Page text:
In the months between June and November, friends proudly showed up at the house sporting Obama buttons. It is true that they are addicted to mainstream media news and I am not—not having turned the television on since January 2002. It is true that I’m addicted to internet news in three or four languages and that I have always been a skeptical observer of official pronouncements. And it is true that I have survived a major war and paid its consequences. But still. Where did they get their faith? After all, I insistently asked myself, who is this Obama who has come out of nowhere, done nothing of substance, and is applauded like the new Augustus, who will bring peace and justice to the empire?
Don’t they know that empires cannot exist without wars and injustice?
No, they don’t know because they don’t acknowledge that they live in an empire. That’s the Achilles heel of their liberal faith. Worse, they believe that an individual, a president, can actually write away with the proverbial stroke of a pen even the unacknowledged imperial policies that every US president since 1945 has been selected and vetted to pursue. They childishly believe that the magic of elections will deliver a redeemer.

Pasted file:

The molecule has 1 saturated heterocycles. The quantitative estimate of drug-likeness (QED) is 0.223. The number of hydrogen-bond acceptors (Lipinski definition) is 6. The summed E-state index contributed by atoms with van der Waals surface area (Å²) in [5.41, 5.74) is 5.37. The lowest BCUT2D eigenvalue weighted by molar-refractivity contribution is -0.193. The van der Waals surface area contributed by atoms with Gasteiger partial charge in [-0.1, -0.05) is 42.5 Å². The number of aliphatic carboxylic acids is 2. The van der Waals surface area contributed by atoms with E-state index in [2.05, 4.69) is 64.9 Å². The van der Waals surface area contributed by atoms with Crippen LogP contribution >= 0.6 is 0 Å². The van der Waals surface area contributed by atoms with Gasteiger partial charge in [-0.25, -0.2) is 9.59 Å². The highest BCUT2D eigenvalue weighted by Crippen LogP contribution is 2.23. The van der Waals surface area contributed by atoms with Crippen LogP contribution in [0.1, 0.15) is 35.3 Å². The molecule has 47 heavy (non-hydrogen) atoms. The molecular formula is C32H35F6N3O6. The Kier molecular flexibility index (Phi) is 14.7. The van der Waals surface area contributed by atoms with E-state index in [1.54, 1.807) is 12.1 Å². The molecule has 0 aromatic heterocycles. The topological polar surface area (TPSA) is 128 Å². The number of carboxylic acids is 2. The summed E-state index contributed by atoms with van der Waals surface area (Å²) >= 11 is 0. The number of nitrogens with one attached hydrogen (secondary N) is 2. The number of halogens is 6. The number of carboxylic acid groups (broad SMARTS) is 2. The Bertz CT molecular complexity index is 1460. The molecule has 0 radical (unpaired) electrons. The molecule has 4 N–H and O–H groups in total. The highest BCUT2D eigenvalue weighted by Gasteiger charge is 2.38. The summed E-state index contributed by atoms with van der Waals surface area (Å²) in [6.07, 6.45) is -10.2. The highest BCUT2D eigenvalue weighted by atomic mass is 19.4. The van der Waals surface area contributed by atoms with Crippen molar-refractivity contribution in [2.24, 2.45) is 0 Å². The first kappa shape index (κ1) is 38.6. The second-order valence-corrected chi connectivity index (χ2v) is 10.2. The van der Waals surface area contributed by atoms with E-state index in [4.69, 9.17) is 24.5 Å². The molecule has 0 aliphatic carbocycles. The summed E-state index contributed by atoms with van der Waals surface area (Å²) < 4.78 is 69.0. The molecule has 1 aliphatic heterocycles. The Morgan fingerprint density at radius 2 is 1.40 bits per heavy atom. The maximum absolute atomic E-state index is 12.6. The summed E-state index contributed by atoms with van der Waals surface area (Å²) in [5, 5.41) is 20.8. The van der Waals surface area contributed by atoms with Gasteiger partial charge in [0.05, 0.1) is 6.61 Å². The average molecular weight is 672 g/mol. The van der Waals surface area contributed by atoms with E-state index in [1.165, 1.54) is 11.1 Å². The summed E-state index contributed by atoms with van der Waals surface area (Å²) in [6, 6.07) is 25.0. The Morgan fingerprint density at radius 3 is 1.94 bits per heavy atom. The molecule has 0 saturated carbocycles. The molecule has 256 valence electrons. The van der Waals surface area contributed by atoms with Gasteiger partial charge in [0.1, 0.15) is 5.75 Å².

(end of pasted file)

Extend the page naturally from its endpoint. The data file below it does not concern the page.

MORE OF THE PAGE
Then, too, Obama is black, of course. I could see that—though, to be truthful, not too easily. I did not see behind the socially confident, bourgeois image of the generic Harvard law graduate and professional politician any inkling of belonging to the mass legacy of American apartheid, the bitter struggles, and the daily reminders of what it meant to be poor and black in America. Rather, he reminded me of how far one can get in America if one of its “minorities” du-jour puts the past behind, forgets roots and solidarity, history, knowledge, and experience. If, that is to say, he or she puts his/her nominal particularity at the service of the existing powers.
In a way, Obama’s rise to power reminds me of Israel’s: both are conditional upon the successful carrying out of the agenda of US imperialism. Both are historical upstarts—Israel in being the Johnny-come-lately creation of 19th-century European colonialism and Obama in coming from the inferiorized margins to lead the historically white-powered center. How “independent” are they?